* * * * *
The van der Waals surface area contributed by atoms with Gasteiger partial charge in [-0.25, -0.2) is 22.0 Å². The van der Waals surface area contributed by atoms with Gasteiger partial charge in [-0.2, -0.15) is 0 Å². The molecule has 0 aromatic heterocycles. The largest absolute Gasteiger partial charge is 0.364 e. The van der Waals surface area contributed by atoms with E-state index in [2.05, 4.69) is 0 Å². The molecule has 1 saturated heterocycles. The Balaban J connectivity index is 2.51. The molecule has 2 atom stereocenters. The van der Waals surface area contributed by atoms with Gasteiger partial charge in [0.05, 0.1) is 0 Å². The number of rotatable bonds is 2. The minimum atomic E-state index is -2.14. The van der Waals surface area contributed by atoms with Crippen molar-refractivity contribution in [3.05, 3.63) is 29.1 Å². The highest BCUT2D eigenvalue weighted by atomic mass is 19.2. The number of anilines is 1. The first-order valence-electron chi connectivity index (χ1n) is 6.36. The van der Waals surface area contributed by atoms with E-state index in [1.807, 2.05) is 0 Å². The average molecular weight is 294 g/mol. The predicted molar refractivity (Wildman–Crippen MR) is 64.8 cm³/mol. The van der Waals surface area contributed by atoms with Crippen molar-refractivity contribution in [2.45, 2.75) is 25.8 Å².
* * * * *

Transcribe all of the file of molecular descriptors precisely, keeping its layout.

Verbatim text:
The van der Waals surface area contributed by atoms with Gasteiger partial charge in [-0.25, -0.2) is 22.0 Å². The van der Waals surface area contributed by atoms with Gasteiger partial charge in [-0.2, -0.15) is 0 Å². The molecule has 0 aromatic heterocycles. The largest absolute Gasteiger partial charge is 0.364 e. The van der Waals surface area contributed by atoms with E-state index in [2.05, 4.69) is 0 Å². The molecule has 1 saturated heterocycles. The Balaban J connectivity index is 2.51. The molecule has 2 atom stereocenters. The van der Waals surface area contributed by atoms with Gasteiger partial charge in [0.05, 0.1) is 0 Å². The number of rotatable bonds is 2. The minimum atomic E-state index is -2.14. The van der Waals surface area contributed by atoms with Crippen molar-refractivity contribution in [3.05, 3.63) is 29.1 Å². The highest BCUT2D eigenvalue weighted by atomic mass is 19.2. The number of anilines is 1. The first-order valence-electron chi connectivity index (χ1n) is 6.36. The van der Waals surface area contributed by atoms with E-state index in [1.807, 2.05) is 0 Å². The average molecular weight is 294 g/mol. The predicted molar refractivity (Wildman–Crippen MR) is 64.8 cm³/mol. The van der Waals surface area contributed by atoms with Crippen molar-refractivity contribution in [2.45, 2.75) is 25.8 Å².